2022 saw the process of peace talks between the state of Pakistan and Tehrik-i-Taliban Pakistan (TTP) with the facilitation of the Islamic Emirates of Afghanistan (IEA). Their progression was characterised by occasional derailments. Unfortunately, the talks eventually led to TTP halting their indefinite ceasefire with the government and announcing nationwide attacks. The resurgence of the TTP has pitched the state once again against the terrorist outfit which has caused massive human and material losses to the nation in the last decade.
Owing to TTP’s resumption of attacks against the state of Pakistan, the threat of deteriorating security conditions has been rising with each passing day. The manifestation of TTP’s resurgence has been indicated by several terror-related incidents in recent months, with the Bannu hostage crisis and the recent suicide bombing in Islamabad being particularly severe. While looking at the recent unfolding of TTP’s aggressive posture, there is a prevalent view that the comeback of the Afghan Taliban boosted the morale of the organisation and compelled Pakistan to talk to them. However, as pointed out by the National Counter-Terrorism Authority report recently submitted to the Senate Standing Committee on Interior, the Taliban used this window of talks to buy time and stabilise their position by extending the magnitude of their activities, while ‘gauging the pulse of the locals’.
The advent of this revived war against terrorism has come about during a time when political and economic uncertainty in the country is at its peak. Onset of recent attacks, given the internal dynamics, has directed significant attention toward the potential policy measures that Pakistan can take against the resurgence of militancy. Upon looking at probable options, there are two that have been reiterated: one, all-out war; and the other of negotiating with the TTP. The latter option has been tried and failed due to rigid TTP demands pertaining to the reversal of the Federally Administered Tribal Areas (FATA) merger.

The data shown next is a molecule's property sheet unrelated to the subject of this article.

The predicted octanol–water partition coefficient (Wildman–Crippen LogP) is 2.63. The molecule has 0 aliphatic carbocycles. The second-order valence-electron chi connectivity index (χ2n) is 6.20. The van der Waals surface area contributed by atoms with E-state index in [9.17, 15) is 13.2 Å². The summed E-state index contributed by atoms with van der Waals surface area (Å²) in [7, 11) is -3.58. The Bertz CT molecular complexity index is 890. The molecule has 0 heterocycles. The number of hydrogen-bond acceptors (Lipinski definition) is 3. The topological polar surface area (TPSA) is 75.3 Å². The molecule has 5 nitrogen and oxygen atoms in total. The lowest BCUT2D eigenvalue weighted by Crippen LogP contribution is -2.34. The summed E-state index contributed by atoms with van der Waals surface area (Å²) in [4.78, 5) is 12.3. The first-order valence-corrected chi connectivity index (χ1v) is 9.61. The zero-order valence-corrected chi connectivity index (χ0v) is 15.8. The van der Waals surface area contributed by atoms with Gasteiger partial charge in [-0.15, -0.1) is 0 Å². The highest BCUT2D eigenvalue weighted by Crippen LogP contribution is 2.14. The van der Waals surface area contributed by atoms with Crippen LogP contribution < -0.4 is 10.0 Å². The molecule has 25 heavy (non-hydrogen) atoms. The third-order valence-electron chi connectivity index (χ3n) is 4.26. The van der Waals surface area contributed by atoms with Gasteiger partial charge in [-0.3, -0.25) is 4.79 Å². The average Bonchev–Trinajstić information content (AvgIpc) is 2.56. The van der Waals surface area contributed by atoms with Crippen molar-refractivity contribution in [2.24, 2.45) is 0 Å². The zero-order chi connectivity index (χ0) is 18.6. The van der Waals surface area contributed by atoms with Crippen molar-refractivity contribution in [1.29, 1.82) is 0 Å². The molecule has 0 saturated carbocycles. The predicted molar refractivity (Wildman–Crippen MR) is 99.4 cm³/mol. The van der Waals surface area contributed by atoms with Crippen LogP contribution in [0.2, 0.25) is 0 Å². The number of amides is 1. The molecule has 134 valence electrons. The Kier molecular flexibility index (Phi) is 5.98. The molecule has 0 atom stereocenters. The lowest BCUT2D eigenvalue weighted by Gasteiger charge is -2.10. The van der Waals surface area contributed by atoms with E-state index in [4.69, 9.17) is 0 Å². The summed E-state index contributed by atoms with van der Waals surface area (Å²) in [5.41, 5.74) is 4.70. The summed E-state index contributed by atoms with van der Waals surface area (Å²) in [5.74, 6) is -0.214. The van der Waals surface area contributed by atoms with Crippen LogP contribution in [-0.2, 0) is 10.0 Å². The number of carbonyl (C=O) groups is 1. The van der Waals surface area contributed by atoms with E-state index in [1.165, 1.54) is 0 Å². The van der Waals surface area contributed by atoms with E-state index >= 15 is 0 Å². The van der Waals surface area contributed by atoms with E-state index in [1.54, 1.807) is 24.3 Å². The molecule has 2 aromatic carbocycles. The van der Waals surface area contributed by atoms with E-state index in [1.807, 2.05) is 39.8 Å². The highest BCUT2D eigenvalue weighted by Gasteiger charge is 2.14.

The impact of an amplified militant atmosphere in the country would be far-reaching as it would increase the notion of fear in which Pakistan was embroiled a decade ago. It took several tumultuous years of sacrifices by armed and civilian personnel, economic deterioration, and social turbulence for the country to dismantle the infrastructure of the TTP.
The reversal of peace, due to the uncertainty in the process of policymaking, would be fatal for the country. In this context, there is a need for more robust, cohesive and effective implementation of the prevailing counterterrorism directives. However, the execution of any policy cannot be done without taking into account the Afghan and US factor. Currently, the friction between Islamabad and Kabul is intense since the attack on Pakistan’s embassy, followed by the killing of civilians by Afghan border forces; ‘intense shootout’ at the Kurram border district that left 3 soldiers dead; and more recently, alleged airstrikes against the TTP in eastern Afghanistan. So, Pakistan now faces the two-pronged challenge of TTP getting revived in the midst of increasing contentions with the Afghan Taliban.
Terrorism is considered a shared challenge between Pakistan and the US but its cost for the former has been severe along with the pressure of being forced to ‘do more’. Hence, Pakistan finds itself in a tight spot where it needs to navigate a pathway of convergence between its national interest and the US interest in Afghanistan. For now, at least, the US has pledged its support for Pakistan’s effort for border security with Afghanistan.
There is a necessity for a concerted effort at the national front to disrupt TTP’s regrouping and eliminate its growing impact in the tribal belt. The priority of the state apparatus should be to ensure that the country does not relapse back into the menace of terrorism. All kinetic and non-kinetic measures, which are essential in this regard, must be pursued. Furthermore, the impact of current political polarisation should not be used as sound bytes in the response mechanism of the state since some issues are above the realm of petty politics and incidental leverages.
Ajwa Hijazi is a Research Assistant at the Centre for Aerospace & Security Studies (CASS), Islamabad, Pakistan. She can be reached at email@example.com.